..and you never know what is buried there unless you dig around..
Exploring yourself can be just as scary as a summiting a mountain or a joining an expedition into the heart of the Amazon. Meditation and yoga have only begun to dig under my skin and root around the depths of my soul. In that exploration I have found understanding and acceptance, the latter wasn’t easy. Shovels can take on many forms; books, sneakers, albums or even a stranger, and you can use them all to dig around your soul and toss the dirt aside.
..well I got pain, and I’m going to salt it now..
Pain was something I just got used to. It was always there and while uncomfortable at least it was reliable. Busted body, bruised psyche and battered vision were real things, but I see now they are only temporary. You can always come back after a fall, the sooner I quit licking my wounds the sooner I was able to cherish the moment, and then let that moment go and prepare for the next one.
..it took hours just to find the words..
I’m an overthinker. The tangents of my stories have tangents. I know this and I realize that rarely does figure eight speech result in a coherent lesson. The first thing yoga taught me was awareness, and meditation has broadened that awareness to a level that I have never achieved, and I’m just a beginner. Stories are great, and I have told my share and always will, but understanding the time and place for them has added to my efficiency and my listeners enjoyment for sure.
..the heart just won’t quit..
My heart could have given up. After being smacked around for decades only to have been stopped during surgery while a machine handled its duties I wouldn’t have blamed it if it never started again. There are times when we have all had enough. Times of pain, confusion, fear, hatred, times when you want to stop. But my heart started again, and it did so on its own. There is nothing stopping any one of us from starting again, just wake up and take that first breath.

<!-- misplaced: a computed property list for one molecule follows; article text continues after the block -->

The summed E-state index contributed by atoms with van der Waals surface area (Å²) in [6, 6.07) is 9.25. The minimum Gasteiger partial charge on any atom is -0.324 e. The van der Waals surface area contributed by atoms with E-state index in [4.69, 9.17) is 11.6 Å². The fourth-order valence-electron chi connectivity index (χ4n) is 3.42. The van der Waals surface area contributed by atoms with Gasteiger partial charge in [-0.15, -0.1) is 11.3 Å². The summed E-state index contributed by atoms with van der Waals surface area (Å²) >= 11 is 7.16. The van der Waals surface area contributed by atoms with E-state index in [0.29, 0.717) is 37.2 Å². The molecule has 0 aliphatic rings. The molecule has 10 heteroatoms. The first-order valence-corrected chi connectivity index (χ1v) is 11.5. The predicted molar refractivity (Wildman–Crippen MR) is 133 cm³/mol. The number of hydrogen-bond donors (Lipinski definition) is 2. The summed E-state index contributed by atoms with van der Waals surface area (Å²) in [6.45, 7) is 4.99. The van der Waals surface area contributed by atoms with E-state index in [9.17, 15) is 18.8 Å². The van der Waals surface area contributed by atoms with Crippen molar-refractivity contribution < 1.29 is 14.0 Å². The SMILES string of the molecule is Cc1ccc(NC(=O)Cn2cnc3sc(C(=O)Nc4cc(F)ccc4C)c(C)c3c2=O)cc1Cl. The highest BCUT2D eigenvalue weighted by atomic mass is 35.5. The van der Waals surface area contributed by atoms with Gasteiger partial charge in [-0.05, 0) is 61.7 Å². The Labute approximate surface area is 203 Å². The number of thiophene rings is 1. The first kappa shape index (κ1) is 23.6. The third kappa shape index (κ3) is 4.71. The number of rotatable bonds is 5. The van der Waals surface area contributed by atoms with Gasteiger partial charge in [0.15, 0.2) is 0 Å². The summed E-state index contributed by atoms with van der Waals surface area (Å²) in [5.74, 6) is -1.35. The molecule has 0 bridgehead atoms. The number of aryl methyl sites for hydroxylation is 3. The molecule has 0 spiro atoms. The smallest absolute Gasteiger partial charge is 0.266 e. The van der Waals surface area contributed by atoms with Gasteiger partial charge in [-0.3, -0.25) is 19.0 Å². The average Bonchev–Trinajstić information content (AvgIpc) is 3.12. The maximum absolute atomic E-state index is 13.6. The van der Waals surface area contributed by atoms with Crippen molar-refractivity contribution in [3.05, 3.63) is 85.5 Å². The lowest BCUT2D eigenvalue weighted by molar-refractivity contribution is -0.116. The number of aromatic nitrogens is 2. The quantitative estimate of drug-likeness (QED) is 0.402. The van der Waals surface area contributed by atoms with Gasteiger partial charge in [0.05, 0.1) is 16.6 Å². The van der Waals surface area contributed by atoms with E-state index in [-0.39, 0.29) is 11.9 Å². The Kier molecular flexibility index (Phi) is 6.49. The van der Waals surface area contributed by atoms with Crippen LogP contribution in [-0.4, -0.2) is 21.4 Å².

..this space, has a name, that you can’t, put fame to it at all..
I love all the changes happening in my life. It’s exciting and makes for a fuller experience. Tea has replaced alcohol, cigar walks are now hikes, reading and writing have purpose, almost nothing is mindless.
..some songs we can sing and never mean, some songs leave a ring..
Friends can fade in and out of your life just like songs. They can show up in unexpected places like hearing Nirvana in a department store or Rita King coming out of an elevator in Memphis, and they can disappear without notice like most people on the Outer Cape do at this time every year or my copy of Petty’s “Wildflowers,” which haunts me to this day. I don’t waste time on why they came or even why they left, I use what they can show me or what they have graciously already taught me.
..there is always distance between a shout and a whistle..
My father yelled a lot. He also smiled, hugged, encouraged, assisted, cheered up, taught, believed and loved a lot. I often focused on the shouting; I don’t do that anymore, ever. I just remember the whistles.
..I don’t want to brag, but we made it out of here alive..
When my heart began to beat again it was as if someone flipped the record and dropped the needle on a new side. The unreleased, super secret basement recordings that were often rumored but are now starting to circulate among enthusiasts. Welcome.
..when I hit the ground, I’m gonna laugh out loud, gonna lay there awhile, and stare at the clouds..
Being present in every moment is a challenge, but a challenge with untapped rewards. An awareness, a captivation, a dream while awake, walking with a purpose and running with determination. I’m not looking for the pot of gold at the end of the rainbow anymore, the rainbow is the pot of gold.
It’s simple, but it’s not easy. Thank you for being here with me.